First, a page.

I have suffered severe hair loss, which has affected my self esteem a lot. It's very hard to make my hair look decent, as there is so little of it, it curls in random places (where the hair loss is worst) but not evenly and my head is full of shorter hairs that stick around and look very messy. Currently I also have skin problems stemming from the aforementioned hypopituitarism.

I wouldn't shave my legs anyway, but I did shave my armpits until I had to stop it a few years ago. Shaving gave me several dangerous lymph node infections thanks to the immune dysfunction I have. It wasn't worth it.

I've been given rather nasty commentary on how I look, including saying I look like I just got out of the dumpster. Go figure.
Rebecca Rabinowitz: Rodzinadiceytillerman on May 5th, 2012 04:00 am (UTC)
I've been given rather nasty commentary on how I look, including saying I look like I just got out of the dumpster. Go figure.

Oy, that's fierce. :(
Ruth MadisonRuthMadison82 on May 1st, 2012 12:31 pm (UTC)
I've just recently been becoming aware of the way that we, particularly as women, are expected to look good like it's our duty. As though looking good is part of our contribution to society and if we don't have that, we are useless. I hate that and I don't know how to fight it!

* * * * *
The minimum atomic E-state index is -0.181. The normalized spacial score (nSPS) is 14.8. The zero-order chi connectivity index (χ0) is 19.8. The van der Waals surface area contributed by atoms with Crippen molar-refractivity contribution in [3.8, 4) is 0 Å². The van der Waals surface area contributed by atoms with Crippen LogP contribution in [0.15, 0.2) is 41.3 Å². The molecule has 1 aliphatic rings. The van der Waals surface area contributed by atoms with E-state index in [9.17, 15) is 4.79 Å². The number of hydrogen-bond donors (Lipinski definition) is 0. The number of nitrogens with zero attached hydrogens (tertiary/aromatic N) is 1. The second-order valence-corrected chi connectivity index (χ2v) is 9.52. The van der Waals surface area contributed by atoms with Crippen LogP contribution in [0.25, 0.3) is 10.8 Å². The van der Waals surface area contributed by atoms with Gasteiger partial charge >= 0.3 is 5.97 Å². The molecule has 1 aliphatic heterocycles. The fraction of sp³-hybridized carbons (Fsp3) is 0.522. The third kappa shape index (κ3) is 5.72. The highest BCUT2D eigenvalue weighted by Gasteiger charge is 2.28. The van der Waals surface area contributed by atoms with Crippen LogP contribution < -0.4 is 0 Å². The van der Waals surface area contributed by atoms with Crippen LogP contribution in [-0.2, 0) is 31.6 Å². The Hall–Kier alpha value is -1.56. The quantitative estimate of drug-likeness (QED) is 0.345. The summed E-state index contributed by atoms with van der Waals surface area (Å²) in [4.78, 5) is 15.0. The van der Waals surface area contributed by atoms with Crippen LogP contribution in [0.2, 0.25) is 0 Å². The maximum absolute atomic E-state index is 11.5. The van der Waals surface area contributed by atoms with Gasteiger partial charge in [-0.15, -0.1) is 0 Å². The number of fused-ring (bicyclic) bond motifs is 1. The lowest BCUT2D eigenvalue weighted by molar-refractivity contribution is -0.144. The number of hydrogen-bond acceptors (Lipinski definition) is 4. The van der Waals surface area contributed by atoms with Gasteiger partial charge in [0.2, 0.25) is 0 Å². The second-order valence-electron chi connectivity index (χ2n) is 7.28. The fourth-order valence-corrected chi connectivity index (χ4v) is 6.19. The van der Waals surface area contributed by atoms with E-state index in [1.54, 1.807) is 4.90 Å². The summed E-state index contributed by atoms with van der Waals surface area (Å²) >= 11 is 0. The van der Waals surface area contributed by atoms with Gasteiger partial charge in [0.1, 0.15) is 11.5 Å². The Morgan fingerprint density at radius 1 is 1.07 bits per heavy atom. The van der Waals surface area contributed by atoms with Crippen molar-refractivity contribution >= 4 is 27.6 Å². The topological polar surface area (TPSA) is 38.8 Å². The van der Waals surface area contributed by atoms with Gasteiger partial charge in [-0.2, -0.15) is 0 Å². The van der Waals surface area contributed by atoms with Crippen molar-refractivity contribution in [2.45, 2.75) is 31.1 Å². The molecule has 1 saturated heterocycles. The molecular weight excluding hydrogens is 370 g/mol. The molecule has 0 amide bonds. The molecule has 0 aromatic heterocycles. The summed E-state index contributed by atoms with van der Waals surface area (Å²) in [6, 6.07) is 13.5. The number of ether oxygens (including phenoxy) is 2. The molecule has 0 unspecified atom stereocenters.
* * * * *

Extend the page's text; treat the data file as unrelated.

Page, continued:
Rebecca Rabinowitz: Orphea Prouddiceytillerman on May 5th, 2012 04:02 am (UTC)
Have you read this oldish post called You Don't Have to be Pretty? It's wonderful.
deborah.dreamwidth.org on May 1st, 2012 04:16 pm (UTC)
I often wonder about how much I feed into this, not as a disability advocate, but as a female friend who is subject to all the prejudices of the larger culture both in myself and in the observations of my friends. You have managed to rock the limitations placed on you by spoon-shortages into an excellent personal style: stompy boots with tights and skirts, splash of color in the hair, nail polish, etc. Things that are your limitations combined with things that require infrequent maintenance (e.g. nail polish, hair color). But when I compliment you for the butch/femme punk rock aesthetic, I wonder how much I am playing into that requirement to look hot, you know?